Tell me how


One of the biggest problems in my marriage was the issue of unconditional love. My husband had a way of making me feel that I had to somehow earn his love. If I did what he wanted, and behaved the way he preferred, I was rewarded with affection. If I didn’t meet his expectations, there was nothing for me. NOTHING AT ALL. I may as well have been invisible.

After many years, I woke up and realized he wasn’t going to ever learn how to grasp the concept; I also decided that I deserved someone who could. Unfortunately, now I see my son struggling with the same issues. Now, at 16, it’s hard for him to comprehend that his father and I still love him when he doesn’t meet our (or his own) expectations. An even tougher job is to try to convince him of my unconditional love, despite his father contradicting my efforts at every turn. The most difficult task of all, though, is to teach him that HE can love himself even when he fails. It’s not only okay, it’s essential.

My dad was never easy to get along with. He was strict, opinionated, and stubborn. To make it worse, he was right a lot. That made him difficult to live with if you disagreed with him—especially if it was one of the rare occasions when he was wrong! The one thing I can say is that no matter how we fought, or disagreed, or had a hard time being around each other, I always knew that he loved me. Over the years, no matter what I’ve done, or whether he thought I was right or wrong, he’s been there to back me up if I needed him. He’s even been there for me at times when I never thought he would be.

(My mom has always been there for me, too; but this isn’t about her. She was much easier to live with. I guess it was from years of practice living with Dad!)

What I need someone to tell me now is HOW to convince my son there’s nothing he can do that will make me stop loving him. How do I counteract the negative programming that he’s received from half his parents for most of his life? How do I convince him that it’s important to give himself a break, even when those around him don’t? How do I teach him to accept his shortcomings and look for his successes?

I guess all I can do is to keep telling him I love him; keep showing him I love him; keep being there for him; keep trying to help him find ways to succeed; and pray every day that he survives.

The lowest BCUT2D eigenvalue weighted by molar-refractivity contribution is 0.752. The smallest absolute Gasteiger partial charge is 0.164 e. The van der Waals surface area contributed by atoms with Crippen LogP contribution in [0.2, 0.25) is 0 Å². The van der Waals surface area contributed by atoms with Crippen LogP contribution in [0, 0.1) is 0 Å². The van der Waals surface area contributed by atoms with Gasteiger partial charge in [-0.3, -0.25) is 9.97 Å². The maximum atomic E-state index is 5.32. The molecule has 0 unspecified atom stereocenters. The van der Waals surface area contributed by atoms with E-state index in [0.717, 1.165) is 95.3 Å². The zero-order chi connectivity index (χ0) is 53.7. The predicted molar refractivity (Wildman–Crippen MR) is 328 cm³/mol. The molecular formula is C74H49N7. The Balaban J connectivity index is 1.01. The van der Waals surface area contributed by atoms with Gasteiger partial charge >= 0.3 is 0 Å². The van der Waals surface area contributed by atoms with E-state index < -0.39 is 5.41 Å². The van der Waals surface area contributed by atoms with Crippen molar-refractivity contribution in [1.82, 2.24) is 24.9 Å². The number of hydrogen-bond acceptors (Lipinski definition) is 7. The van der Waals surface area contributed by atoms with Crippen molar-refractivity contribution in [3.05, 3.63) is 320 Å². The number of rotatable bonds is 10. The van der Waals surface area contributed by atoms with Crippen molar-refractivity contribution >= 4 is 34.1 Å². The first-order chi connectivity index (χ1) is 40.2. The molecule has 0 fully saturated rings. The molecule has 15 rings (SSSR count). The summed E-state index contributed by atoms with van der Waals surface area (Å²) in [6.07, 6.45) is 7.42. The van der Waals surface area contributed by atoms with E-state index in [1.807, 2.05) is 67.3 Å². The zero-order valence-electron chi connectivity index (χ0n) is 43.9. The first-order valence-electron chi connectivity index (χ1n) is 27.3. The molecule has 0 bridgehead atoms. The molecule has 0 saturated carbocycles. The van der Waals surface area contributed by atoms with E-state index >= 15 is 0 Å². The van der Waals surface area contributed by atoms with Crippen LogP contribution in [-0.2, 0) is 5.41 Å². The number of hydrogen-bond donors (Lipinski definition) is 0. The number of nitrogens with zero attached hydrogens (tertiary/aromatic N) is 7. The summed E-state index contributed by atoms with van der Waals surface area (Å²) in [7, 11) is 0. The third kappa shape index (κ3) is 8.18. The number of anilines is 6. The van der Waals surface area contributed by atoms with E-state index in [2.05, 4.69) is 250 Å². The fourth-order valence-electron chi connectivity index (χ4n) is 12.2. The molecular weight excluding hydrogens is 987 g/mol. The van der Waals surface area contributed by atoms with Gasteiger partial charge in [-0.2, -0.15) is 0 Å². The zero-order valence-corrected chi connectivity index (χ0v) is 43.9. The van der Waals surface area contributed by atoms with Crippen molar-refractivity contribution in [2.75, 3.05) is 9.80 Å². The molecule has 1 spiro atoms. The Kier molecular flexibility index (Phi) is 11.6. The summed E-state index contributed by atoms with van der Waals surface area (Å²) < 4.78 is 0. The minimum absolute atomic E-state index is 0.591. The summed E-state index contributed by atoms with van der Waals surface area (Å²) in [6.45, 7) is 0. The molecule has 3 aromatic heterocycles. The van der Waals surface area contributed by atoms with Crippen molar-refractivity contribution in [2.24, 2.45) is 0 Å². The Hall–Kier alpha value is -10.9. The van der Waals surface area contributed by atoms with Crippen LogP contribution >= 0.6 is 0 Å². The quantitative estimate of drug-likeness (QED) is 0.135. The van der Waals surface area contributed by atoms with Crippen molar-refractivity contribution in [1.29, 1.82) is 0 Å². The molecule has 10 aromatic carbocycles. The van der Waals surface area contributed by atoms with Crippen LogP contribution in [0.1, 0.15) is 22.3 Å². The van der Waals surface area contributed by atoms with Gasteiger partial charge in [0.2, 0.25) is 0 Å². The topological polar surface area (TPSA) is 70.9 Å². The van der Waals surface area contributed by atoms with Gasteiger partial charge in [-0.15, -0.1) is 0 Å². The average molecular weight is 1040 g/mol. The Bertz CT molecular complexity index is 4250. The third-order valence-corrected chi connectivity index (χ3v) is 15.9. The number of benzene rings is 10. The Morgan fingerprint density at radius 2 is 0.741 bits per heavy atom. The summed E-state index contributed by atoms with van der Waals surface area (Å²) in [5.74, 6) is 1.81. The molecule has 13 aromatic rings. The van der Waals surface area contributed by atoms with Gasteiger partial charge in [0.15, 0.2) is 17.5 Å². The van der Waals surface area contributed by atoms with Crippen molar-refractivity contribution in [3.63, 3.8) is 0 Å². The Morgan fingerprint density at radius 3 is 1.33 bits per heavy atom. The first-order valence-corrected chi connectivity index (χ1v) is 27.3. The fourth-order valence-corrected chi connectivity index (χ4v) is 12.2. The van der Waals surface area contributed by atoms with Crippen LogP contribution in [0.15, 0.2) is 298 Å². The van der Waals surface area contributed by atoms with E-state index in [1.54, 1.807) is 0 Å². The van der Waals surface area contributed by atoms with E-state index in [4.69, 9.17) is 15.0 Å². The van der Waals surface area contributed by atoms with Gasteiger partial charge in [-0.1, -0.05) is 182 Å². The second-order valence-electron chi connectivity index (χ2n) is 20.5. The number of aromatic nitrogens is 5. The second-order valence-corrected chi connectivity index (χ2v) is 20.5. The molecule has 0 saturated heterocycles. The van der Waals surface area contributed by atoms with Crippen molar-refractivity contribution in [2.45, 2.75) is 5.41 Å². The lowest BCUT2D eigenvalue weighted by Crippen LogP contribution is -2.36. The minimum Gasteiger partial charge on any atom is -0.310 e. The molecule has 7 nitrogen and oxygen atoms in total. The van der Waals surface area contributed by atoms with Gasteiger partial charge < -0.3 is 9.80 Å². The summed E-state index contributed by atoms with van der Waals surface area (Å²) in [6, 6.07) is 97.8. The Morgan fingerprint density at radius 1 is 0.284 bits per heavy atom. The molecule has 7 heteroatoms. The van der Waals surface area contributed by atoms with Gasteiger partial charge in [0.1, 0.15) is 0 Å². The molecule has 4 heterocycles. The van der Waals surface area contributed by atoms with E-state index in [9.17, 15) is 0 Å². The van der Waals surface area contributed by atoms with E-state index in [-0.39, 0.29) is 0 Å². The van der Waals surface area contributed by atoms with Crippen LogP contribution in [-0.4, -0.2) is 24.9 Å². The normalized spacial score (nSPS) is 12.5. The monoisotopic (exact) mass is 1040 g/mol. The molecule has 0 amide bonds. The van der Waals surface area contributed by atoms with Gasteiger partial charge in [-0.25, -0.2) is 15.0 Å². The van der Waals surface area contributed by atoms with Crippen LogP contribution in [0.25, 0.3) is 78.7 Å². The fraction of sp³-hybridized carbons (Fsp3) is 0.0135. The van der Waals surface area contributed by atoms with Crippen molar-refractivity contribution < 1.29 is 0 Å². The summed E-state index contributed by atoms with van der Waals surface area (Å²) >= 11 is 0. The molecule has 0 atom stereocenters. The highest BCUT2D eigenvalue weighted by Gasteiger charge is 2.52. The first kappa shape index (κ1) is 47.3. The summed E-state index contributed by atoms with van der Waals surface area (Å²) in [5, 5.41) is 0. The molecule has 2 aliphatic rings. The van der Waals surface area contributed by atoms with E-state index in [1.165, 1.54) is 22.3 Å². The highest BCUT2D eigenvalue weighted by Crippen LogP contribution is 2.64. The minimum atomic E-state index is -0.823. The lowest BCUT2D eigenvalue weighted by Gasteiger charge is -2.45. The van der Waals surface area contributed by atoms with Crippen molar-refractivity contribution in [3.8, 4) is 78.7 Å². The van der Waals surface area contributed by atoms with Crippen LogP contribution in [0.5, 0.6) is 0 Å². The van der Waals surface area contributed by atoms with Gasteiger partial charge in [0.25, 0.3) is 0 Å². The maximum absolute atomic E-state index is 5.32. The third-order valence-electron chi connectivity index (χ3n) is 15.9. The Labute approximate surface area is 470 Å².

4 thoughts on “Tell me how

  1. I’m not experienced with kids since I don’t have any but I’ve had experience dealing with different kinds of people. I have quite a similar story with my mom (my dad was an absent father, emotionally and mentally). What I did to change her was to tell her she’s wrong (when there were times she really was) and that she cannot dictate what I wanted to do with my life just because she’s my mother. What I love about her is even though she knew she already warned me, I never heard her say “I told you so” when I commit mistakes. But, our relationship was changed for the better because of open communication.

    I believe that’s what you need to continue with your son – keep an open line of communication between you 2 where you both can say anything you want without worrying about hurting the other. Or why not tell him this story? I know that he’d realize eventually how you unconditionally love him. He’s still a teen so it might take a bit longer for him to let it sink in but it will. Be patient.

    *Hugs*

    • Thanks for the encouragement. I did let him read the blog. I know I just have to get through each day, and hope it gets easier!

  2. I’ve been in a similar situation so I like that you wrote about it. I’m sure a lot of folks can relate. Even people here on facebook like us to be a certain way and if we step out of bounds they remove us as friends…not really friends in the first place and certainly not unconditional love. You write very well. When are you putting out a book? I think you should.

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